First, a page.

Development of the VA-PCS has provided a multidisciplinary framework to improve perioperative patient care at TVHS. The VA-PCS provides continuous coverage by NPs with a supervising CCA attending and collaborates with surgical teams, social workers, pharmacists, and physical therapists. To date, the VA-PCS has shortened the average length of hospital stay by over 1 day for TKA, THA, and spine surgery patients. This has been accomplished by creating a PSH that ensures adherence to the established ERAS pathways and coordinates the comprehensive medical care of each patient in the perioperative period. Using the Health Economics Resource Center inpatient data on the 2014 average VA surgical inpatient daily cost ($5121 per day),17 an estimated $435,285 has been saved based reduced LOS within 6 months of initiation of this service. There have also been significant cost savings with the ability to reduce utilization of the surgical intensive care unit (SICU) by decreasing overall admissions and allowing faster transition of complex patients from the SICU to the ward. We have estimated 83 SICU days saved since implementation. The exact savings from this is difficult to estimate because the evidence for mean daily intensive care unit cost estimates range from $1436 to $12,931.18–20 With these figures, an additional $119,188–$1,073,273 of savings may exist. These figures serve only as estimates, and we did not include additional potential savings from decreases in case cancellations, increases in surgical volume secondary to our involvement, reduction in workload burden of other services, decreases in laboratory costs, reductions in medication costs, or decreasing readmissions. More robust analyses examining the role of the VA-PCS in outcome improvement and cost reduction will be performed after increased patient and data accrual.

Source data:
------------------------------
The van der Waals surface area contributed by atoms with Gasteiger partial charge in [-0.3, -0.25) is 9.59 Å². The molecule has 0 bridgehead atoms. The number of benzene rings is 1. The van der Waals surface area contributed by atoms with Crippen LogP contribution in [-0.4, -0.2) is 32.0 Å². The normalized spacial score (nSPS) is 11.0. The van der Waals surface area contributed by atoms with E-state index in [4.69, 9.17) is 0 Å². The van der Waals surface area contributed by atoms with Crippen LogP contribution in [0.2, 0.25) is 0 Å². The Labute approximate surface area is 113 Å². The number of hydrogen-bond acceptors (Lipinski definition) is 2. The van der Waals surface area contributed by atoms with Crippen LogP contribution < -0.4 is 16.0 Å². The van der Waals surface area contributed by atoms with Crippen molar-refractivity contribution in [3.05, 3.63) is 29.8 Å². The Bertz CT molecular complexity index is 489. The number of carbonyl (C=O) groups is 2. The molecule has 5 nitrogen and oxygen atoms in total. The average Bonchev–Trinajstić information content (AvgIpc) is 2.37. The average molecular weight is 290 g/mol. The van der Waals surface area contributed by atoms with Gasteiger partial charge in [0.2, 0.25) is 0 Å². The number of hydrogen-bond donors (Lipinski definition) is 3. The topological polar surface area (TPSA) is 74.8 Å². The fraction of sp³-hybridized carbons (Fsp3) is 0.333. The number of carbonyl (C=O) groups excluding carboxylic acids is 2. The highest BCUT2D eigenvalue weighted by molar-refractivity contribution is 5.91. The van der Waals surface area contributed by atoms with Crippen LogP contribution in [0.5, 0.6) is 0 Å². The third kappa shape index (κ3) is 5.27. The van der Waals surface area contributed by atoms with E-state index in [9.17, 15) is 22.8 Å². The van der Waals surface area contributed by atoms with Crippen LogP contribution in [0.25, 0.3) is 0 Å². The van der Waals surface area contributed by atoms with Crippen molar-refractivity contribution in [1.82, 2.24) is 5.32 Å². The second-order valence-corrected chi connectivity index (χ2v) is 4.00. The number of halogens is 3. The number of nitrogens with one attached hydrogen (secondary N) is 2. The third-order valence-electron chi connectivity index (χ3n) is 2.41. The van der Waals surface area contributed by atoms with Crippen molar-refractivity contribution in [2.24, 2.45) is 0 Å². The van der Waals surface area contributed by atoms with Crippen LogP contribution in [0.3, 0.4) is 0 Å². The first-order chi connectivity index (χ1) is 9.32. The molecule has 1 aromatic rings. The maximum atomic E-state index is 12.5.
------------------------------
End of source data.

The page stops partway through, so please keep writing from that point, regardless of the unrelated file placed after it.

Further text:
The VA-PCS team assists with social work, case management, physical therapy, and surgical concerns. They also continuously communicate with the patient from the scheduling of their case to phone calls on day 3 and 7 after discharge. These actions have contributed to the patient’s decreased length of hospital stay. A multidisciplinary team approach that includes both anesthesiologists and surgeons will help improve the care of surgical patients. As surgical patients in the United States become older, sicker, and more complex, the expertise of perioperative care teams will be needed. It is our expectation that our VA patients will benefit from the knowledge, dedication, and proactive stewardship that our VA-PCS team offers. It is the goal of the service to extend the PSH model with the VA-PCS team throughout all the surgical services at the TVHS-VA.